Mothering Memories

In place of my son I have a box and a bear. This box contains baby grow, a red book, lots of bits of paper, documents that prove the existence of a life, it also contains photographs, a postmortem report. The bear holds ashes.

We don’t look like mothers, those of us that whose children have died, and yet mothers we are. I had all the thoughts of a mother, all the feelings, and no outlet for them. I had had the experiences, birth, feeding, bad nights, good nights, I knew what to do and yet these things remained inside me


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The first two weeks I was a One rather than a Two and I didn’t want to be. Nothing held any meaning. My house and arms were empty, my heart broken beyond any fixing. My bed was my refuge and I didn’t move for days. I didn’t have the drive to move. I didn’t have the drive even to eat, for a month, maybe more (time at this point became a torture and I refused to acknowledge it), I survived on cuppa soup and smoothies. Liquids. Wine. A lot of wine. The world did not grieve with me either, some friends did, the family grieved for themselves.

It did not take particularly long before most went on with their own lives. I had to learn how to be me again, only the old me - the student, drinker, carefree person - was long gone. The me I became then was a cheap imitation of myself. I used alcohol to mask the blistering grief I felt and as a way to talk about my son without breaking. I blamed myself, though there was nothing to blame. Rather than open myself to the world, I closed off, completely and entirely. I closed all feelings in a little box and left it.

But I was not even a person anymore. I was just a lie.

When I fell pregnant again I felt better. Like I was making my way back to the actual me. Mother me. To a place with an outlet and a place where I felt comfortable. When I went to the hospital for reassurance scans I found myself lying again about cramps and bleeding because sheer terror was not enough. The nurse said to me that no amount of scans would prevent something going wrong, and I could have laughed in her face - she spoke to me as if I wasn’t an expert on tragedy already! How nice it would have been to be naive. Instead of laughing, there was anger, however, because I had miscarried and my body had done nothing about it. I sort of didn’t mind, I’d been through worse and I’d come to the understanding that I was not supposed to be happy, I’d never really been happy before (aside from the brief time with my son of course) and so why should I get to be and stay happy?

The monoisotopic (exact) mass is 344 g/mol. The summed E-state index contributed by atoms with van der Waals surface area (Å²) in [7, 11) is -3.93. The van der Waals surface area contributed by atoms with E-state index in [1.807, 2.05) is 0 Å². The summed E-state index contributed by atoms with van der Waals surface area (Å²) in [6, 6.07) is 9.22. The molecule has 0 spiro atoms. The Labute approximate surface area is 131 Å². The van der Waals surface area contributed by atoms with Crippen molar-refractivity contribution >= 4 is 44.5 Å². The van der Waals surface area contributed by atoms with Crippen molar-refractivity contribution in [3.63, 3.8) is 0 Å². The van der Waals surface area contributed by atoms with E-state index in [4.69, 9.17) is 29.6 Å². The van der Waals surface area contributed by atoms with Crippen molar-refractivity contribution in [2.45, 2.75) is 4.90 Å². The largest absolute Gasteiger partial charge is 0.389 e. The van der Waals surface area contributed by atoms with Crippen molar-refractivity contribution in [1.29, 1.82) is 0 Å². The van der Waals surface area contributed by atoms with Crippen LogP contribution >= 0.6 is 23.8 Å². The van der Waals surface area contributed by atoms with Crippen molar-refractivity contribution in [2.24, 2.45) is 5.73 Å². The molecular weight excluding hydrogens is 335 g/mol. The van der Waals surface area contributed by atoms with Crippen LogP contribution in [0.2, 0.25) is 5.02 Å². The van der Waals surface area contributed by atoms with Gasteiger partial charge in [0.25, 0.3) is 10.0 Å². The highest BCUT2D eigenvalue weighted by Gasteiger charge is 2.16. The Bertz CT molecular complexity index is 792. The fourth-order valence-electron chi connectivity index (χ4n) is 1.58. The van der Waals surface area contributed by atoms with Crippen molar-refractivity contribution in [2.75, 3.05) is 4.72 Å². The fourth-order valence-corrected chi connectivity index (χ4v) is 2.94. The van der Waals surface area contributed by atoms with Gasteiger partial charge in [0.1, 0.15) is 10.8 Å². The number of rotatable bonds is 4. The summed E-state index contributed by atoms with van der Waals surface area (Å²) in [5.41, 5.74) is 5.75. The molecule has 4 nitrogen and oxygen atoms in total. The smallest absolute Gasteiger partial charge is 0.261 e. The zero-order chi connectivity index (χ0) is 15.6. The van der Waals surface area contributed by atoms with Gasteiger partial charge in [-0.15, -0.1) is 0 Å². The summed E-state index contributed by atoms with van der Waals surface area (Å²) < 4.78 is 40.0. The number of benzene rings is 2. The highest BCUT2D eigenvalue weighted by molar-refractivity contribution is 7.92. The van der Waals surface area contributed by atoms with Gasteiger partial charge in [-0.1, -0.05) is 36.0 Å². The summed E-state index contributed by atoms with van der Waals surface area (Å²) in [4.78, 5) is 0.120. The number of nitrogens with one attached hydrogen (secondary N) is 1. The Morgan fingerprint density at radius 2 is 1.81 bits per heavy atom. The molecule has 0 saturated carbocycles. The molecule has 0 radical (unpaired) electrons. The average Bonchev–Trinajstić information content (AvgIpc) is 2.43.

When I feel pregnant a third time, a successful pregnancy, I finally had an outlet for the mothering I needed to do. The world saw me as a mother again and conversation centered around my capacity for mothering. I was, and am, treated, by those that did not know me as a first-time mother. Had I a pound for every time I was asked if this was my first I’d be a rich woman. So now, rather than the fight to be seen as a mother, I was fighting to make sure my son was not lost in the waters of what could be a living child. I was being told things that I already knew, and I felt as if I was swimming against the current in trying to have my son recognized. His existence was, and still is, consistently brushed over by myriad people - health professionals ignored the sticker on the front of my pregnancy book, looked at my name, flipped the book open, and asked me “Is This Your First?”. And I explained again and again, No. My Second. Maybe I should have said my Third as technically it was my third pregnancy, but they were asking about babies, not pregnancies.

I spent my period of not being pregnant, and not having a viable pregnancy, talking about what my son used to do and what I used to do then too. “It feels weird being up this late. I went to bed at 9 when Ezra was here.” “I feel sick this time, I didn’t have that last time. I just went off eggs.” I was a mother, sure, but not to anything visible. I was the mother of the abstract. To a whole lot of memories, and memories that I had to parent, I had to make sure remained steady and clear and followed me and others through this Time that seemed to be whizzing by me. It was difficult in that sense too, every day took me further away from my boy and closer to the possibility of a living child. I wished days away and yet wanted nothing more than to just stop, to remain frozen in one day in, say, May 2016, a time where I could say “last month”, a time were his clothes still held their smell.

To mother memories is a peculiar thing, not very different in theory to mothering a newborn. Fiercely protective, to the point of possibly coming across a little bit intense, and yet wanting to show them off to everybody that would listen. I kept my memories to myself for a long time, I wasn’t in a position, mentally, to let anybody in on it. I was (and still am, by choice) a single parent and so my son was my own, I didn’t share him then and I wasn’t going to afterwards. But now I have because I want the world to know how much I loved him. He literally changed my world, my entire life changed course due to his existence and he had this same earth-shifting effect on others too. So why not share?

I decided to share now because I was tired with the internet’s version of thankful grief, tired of those that wore grief like velvet, photos of their tears paired with it having been better to have loved and lost. I was not here for fundraising and random acts of kindness, I wanted to see the true face of angry, bitter grief.

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Candice Brown-Brathwaite